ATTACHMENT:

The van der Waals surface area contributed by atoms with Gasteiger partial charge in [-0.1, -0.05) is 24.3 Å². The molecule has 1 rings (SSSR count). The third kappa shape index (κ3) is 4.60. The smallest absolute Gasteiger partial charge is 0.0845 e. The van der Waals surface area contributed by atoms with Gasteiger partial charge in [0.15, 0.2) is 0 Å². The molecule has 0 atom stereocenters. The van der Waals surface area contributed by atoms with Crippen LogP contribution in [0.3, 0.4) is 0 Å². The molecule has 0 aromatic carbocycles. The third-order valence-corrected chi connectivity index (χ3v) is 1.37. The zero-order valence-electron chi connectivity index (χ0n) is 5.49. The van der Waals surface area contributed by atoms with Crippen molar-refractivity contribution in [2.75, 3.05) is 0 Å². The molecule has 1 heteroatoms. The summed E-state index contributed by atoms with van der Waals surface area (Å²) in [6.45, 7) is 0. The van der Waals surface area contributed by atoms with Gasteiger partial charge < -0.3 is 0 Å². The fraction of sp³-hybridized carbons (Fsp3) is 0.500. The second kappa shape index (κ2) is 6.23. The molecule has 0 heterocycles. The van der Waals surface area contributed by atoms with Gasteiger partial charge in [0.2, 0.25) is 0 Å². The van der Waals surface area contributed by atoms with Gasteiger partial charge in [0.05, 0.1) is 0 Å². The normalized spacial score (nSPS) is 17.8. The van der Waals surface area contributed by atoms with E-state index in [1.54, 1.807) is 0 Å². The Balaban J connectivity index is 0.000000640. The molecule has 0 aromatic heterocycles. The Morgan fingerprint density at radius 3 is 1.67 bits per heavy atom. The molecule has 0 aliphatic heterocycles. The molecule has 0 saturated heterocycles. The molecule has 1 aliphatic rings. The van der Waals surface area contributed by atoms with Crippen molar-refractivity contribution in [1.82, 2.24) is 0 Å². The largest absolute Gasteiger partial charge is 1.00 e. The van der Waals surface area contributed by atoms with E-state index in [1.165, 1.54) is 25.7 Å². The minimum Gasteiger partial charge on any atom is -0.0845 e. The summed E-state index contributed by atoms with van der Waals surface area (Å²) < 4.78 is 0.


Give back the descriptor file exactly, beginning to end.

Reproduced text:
The van der Waals surface area contributed by atoms with Gasteiger partial charge in [-0.1, -0.05) is 24.3 Å². The molecule has 1 rings (SSSR count). The third kappa shape index (κ3) is 4.60. The smallest absolute Gasteiger partial charge is 0.0845 e. The van der Waals surface area contributed by atoms with Gasteiger partial charge in [0.15, 0.2) is 0 Å². The molecule has 0 atom stereocenters. The van der Waals surface area contributed by atoms with Crippen LogP contribution in [0.3, 0.4) is 0 Å². The molecule has 0 aromatic carbocycles. The third-order valence-corrected chi connectivity index (χ3v) is 1.37. The zero-order valence-electron chi connectivity index (χ0n) is 5.49. The van der Waals surface area contributed by atoms with Crippen molar-refractivity contribution in [2.75, 3.05) is 0 Å². The molecule has 1 heteroatoms. The summed E-state index contributed by atoms with van der Waals surface area (Å²) in [6.45, 7) is 0. The van der Waals surface area contributed by atoms with Gasteiger partial charge < -0.3 is 0 Å². The fraction of sp³-hybridized carbons (Fsp3) is 0.500. The second kappa shape index (κ2) is 6.23. The molecule has 0 heterocycles. The van der Waals surface area contributed by atoms with Gasteiger partial charge in [0.2, 0.25) is 0 Å². The van der Waals surface area contributed by atoms with Gasteiger partial charge in [0.05, 0.1) is 0 Å². The normalized spacial score (nSPS) is 17.8. The van der Waals surface area contributed by atoms with E-state index in [1.54, 1.807) is 0 Å². The Balaban J connectivity index is 0.000000640. The molecule has 0 aromatic heterocycles. The Morgan fingerprint density at radius 3 is 1.67 bits per heavy atom. The molecule has 0 aliphatic heterocycles. The molecule has 0 saturated heterocycles. The molecule has 1 aliphatic rings. The van der Waals surface area contributed by atoms with Crippen molar-refractivity contribution in [1.82, 2.24) is 0 Å². The largest absolute Gasteiger partial charge is 1.00 e. The van der Waals surface area contributed by atoms with E-state index in [1.165, 1.54) is 25.7 Å². The minimum Gasteiger partial charge on any atom is -0.0845 e. The summed E-state index contributed by atoms with van der Waals surface area (Å²) < 4.78 is 0.